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-   -   After 50+ miles, is it normal to feel a bit numb in the nether region?..... (https://www.bikeforums.net/road-cycling/785378-after-50-miles-normal-feel-bit-numb-nether-region.html)

Syncmaster 12-05-11 11:29 PM

After 50+ miles, is it normal to feel a bit numb in the nether region?.....
 
Or should I be thinking about a different saddle to my rock hard carbon one I have on there now?

On rides less than 40 miles I don't seem to feel any discomfort. But anything longer I start to feel a little numb in my bum. I may try my next long ride with my San Marco Regal saddle I have on my fixie right now. It's wider and comfy even without chamois...

But I was wondering if it's normal to feel a bit numb after long rides, or if with the right fit and saddle, you could go for a lot longer and not feel any discomfort?

Thanks for any info

unterhausen 12-05-11 11:34 PM

it's never normal to feel numb. Having said that, I think most of us experience numbness occasionally. You may find that the next time you ride that distance, it doesn't happen.

My experience is that if you are feeling problems at 50 miles, it's likely you need a new saddle. I don't consider a saddle acceptable unless I've ridden it on a ride of at least 80 miles without issue.

jimxyz 12-05-11 11:41 PM

I hope so... I call it NDS (numb dick syndrome), on longer rides it seems to happen if I don't take a quick break every now and then. Maybe I need to find a new seat as well.

ilovecycling 12-05-11 11:43 PM

Numb is bad at any length of ride. Especially in that area. Get a new saddle asap. A little soreness the next day is normal, but numbess at any point is not.

ilovecycling 12-05-11 11:46 PM


Originally Posted by jimxyz (Post 13568378)
I hope so... I call it NDS (numb dick syndrome), on longer rides it seems to happen if I don't take a quick break every now and then. Maybe I need to find a new seat as well.

Yes, you do. If your junk is going numb, it's a VERY serious problem. Your saddle isn't right for you or you are poorly fitted to the bike. You are literally risking becoming impotent if you don't do something about this.

Syncmaster 12-05-11 11:48 PM

What about soreness, instead of numbness?.... I can't remember what I feel.... or what the subtle differences may be.... I feel like I felt maybe more sore than numb?

gregf83 12-05-11 11:54 PM

Do you stand up and get out of the saddle once in a while?

ilovecycling 12-05-11 11:58 PM


Originally Posted by Syncmaster (Post 13568391)
What about soreness, instead of numbness?.... I can't remember what I feel.... or what the subtle differences may be.... I feel like I felt maybe more sore than numb?

Numbess is lack of feeling. Ever had your hand or arm falls asleep on the couch? That's numbess. Simple discomfort is a completely different thing. If it's noticeable on the ride after only 40 miles to the point where you can't stop thinking about it, it's safe to say you need a better saddle.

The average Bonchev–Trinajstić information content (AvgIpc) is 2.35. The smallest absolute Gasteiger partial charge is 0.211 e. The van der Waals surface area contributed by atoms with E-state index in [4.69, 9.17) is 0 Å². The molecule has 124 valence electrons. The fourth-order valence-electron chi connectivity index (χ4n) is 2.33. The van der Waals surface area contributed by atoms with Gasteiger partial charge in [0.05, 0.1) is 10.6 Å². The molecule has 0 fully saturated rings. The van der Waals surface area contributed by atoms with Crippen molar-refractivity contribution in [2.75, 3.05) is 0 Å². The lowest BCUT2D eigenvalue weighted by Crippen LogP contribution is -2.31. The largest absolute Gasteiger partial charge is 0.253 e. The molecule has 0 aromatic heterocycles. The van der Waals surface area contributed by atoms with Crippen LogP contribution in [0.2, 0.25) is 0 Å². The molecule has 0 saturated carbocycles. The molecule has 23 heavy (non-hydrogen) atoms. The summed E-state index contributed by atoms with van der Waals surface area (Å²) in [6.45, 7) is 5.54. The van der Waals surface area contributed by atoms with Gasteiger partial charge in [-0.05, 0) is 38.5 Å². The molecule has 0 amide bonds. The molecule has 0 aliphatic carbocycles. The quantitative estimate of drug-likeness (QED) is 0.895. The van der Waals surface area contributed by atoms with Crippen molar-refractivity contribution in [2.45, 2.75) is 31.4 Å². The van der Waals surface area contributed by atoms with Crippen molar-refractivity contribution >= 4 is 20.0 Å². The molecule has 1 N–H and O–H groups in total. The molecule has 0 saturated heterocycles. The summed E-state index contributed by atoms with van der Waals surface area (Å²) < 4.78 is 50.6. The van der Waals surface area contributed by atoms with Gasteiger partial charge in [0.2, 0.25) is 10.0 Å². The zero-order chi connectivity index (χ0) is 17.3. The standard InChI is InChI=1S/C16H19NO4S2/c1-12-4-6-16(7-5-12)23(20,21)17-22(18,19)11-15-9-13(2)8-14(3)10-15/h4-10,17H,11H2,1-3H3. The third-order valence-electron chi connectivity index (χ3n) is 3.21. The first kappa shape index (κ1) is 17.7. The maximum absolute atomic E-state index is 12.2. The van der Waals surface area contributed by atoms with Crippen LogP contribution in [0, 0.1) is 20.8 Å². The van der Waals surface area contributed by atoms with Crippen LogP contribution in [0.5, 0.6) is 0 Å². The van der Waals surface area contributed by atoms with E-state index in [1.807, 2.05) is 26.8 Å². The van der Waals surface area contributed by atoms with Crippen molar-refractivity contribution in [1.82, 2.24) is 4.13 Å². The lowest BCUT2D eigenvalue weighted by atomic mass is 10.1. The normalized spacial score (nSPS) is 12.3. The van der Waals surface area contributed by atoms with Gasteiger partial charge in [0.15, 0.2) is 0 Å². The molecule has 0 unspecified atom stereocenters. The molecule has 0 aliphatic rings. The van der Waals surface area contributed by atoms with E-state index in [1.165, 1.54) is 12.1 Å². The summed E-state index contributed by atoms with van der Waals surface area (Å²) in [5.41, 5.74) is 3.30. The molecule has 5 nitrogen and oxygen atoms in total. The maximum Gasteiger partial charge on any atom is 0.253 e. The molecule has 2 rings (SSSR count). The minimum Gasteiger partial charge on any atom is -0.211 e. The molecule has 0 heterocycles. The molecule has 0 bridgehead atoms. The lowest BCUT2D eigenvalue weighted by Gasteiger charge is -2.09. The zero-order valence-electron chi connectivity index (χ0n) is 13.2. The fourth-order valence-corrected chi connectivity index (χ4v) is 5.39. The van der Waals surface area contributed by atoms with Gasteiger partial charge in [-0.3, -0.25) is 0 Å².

As gregf83 mentioned, standing up every few minutes helps.

jimxyz 12-06-11 12:05 AM


Originally Posted by ilovecycling (Post 13568386)
Yes, you do. If your junk is going numb, it's a VERY serious problem. Your saddle isn't right for you or you are poorly fitted to the bike. You are literally risking becoming impotent if you don't do something about this.

I've got a fitting scheduled later this month - hopefully that will help. Seat suggestions - ?

Fedor 12-06-11 12:15 AM

Tmi

eric_the_poor 12-06-11 01:05 AM


Originally Posted by Syncmaster (Post 13568348)
Or should I be thinking about a different saddle to my rock hard carbon one I have on there now?

On rides less than 40 miles I don't seem to feel any discomfort. But anything longer I start to feel a little numb in my bum.

hey, you said you're numb in the bum, now that's not that serious right... i mean, as long as your junk is fine? am i right? cause sometimes when commuting with a heavy backpack i get numb back there.

Machka 12-06-11 01:16 AM


Originally Posted by Syncmaster (Post 13568391)
What about soreness, instead of numbness?.... I can't remember what I feel.... or what the subtle differences may be.... I feel like I felt maybe more sore than numb?

After 50+ miles, is it normal to feel a bit numb in the nether region?.....

No.

You should be able to ride at least a century with little to no discomfort of any sort.

jmio 12-06-11 03:59 AM

i have an ISM saddle on my road bike, it is awesome! no pain whatsoever.

bisiklet 12-06-11 04:43 AM

I'm kind of tired of having to bring this up every so often.
Again, I use and recommend a Missing brand saddle (particularly the variety that goes with the post) and its the best I've seen so far.

revchuck 12-06-11 05:46 AM

Most OEM saddles are narrow. If you're not supporting yourself on your sitbones, you're going to get that numbness. The fact that the San Marco Regal on your fixie doesn't do this is a hint that you need a wider saddle.

I've got a black Regal on my Bianchi, and it's the narrowest saddle I own. The other saddles I have are a Selle Italia Turbomatic Gel (153mm width - did a century a month ago on it, no chamois cream, no numbness, no soreness) and a Specialized Avatar (155mm width). Bontrager (Trek) also offers saddles in different widths.